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Physics LibreTexts

1.3: Probability & Statistics

  • Page ID
    16516
  • It is assumed that the reader has a basic understanding of probability theory. Here we seek to review only the parts that will be most needed for what will follow in quantum theory.

    Probability Distributions

    Whenever we consider an outcome to a random event, the probability of that outcome is the ratio of its "measure" to the measure of all possible outcomes. Frequently this measure is computed purely by counting, and is particularly simple if each outcome is equally likely. Sometimes the counting is a bit more complicated, because the desired probability spans a group of distinguishable results. For example, if one asks for the probability of throwing a 7 on a standard pair of 6-sided dice, this "outcome" can occur in many ways: The first die can result in 1 and the second in 6, the first die 6 and the second 1, the first 5 and the second 2, and so on. There are 6 distinct rolls that result in this same outcome, giving it a measure of 6. The total number of possible rolls is the product of the number of possible results on the first die and the number of possible results on the second die, or 36. The ratio of the measure of the desired outcome to the measure of all outcomes is 6/36 = 1/6.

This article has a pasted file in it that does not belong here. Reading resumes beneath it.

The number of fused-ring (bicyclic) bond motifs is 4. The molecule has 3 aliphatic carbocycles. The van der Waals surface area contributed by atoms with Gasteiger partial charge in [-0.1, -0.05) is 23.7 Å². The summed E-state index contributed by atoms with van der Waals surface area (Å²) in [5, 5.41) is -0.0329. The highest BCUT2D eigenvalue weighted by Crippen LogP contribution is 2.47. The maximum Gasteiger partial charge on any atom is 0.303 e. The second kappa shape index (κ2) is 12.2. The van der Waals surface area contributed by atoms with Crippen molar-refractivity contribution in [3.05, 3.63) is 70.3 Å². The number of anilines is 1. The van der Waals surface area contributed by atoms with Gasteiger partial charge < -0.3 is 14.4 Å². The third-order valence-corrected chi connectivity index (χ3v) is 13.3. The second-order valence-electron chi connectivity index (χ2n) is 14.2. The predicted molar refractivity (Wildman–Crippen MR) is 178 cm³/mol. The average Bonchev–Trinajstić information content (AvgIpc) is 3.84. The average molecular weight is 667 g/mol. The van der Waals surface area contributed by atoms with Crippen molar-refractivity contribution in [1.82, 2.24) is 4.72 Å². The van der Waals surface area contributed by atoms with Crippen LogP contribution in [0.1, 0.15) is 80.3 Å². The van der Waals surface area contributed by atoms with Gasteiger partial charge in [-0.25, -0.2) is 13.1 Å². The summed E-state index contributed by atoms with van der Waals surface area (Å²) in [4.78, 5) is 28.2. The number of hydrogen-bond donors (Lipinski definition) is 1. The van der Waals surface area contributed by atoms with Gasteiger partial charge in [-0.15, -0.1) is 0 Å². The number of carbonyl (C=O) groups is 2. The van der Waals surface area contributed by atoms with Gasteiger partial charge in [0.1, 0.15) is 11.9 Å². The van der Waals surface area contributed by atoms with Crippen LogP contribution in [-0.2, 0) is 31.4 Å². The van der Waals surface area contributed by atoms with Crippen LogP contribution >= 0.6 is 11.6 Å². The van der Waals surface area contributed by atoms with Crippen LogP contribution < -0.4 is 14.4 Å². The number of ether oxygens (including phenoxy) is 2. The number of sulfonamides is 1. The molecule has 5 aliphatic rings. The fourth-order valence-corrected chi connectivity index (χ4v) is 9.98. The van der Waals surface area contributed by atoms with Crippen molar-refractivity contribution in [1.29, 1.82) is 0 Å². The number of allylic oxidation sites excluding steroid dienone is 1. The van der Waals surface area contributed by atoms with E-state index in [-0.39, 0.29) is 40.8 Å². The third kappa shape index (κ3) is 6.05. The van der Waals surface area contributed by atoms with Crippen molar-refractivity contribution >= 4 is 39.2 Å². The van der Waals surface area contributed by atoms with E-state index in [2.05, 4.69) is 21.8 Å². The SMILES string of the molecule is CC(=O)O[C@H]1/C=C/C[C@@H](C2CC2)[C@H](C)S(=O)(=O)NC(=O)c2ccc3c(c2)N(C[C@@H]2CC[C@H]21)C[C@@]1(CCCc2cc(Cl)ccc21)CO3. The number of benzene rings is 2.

If the outcome of a roll of two dice is defined as the total on both dice, then all outcomes are not equally-probable. For example, there are more ways to roll a total of 6 (five ways) than a total of 5 (four ways). The map of probabilities for the various possible outcomes is called the probability distribution. For two dice, there are eleven possible outcomes, and the probability distribution for these outcomes are shown below.

    Figure 1.3.1 – Probability Distribution for Sum of Two Six-Sided Dice

    dice_probabilities.png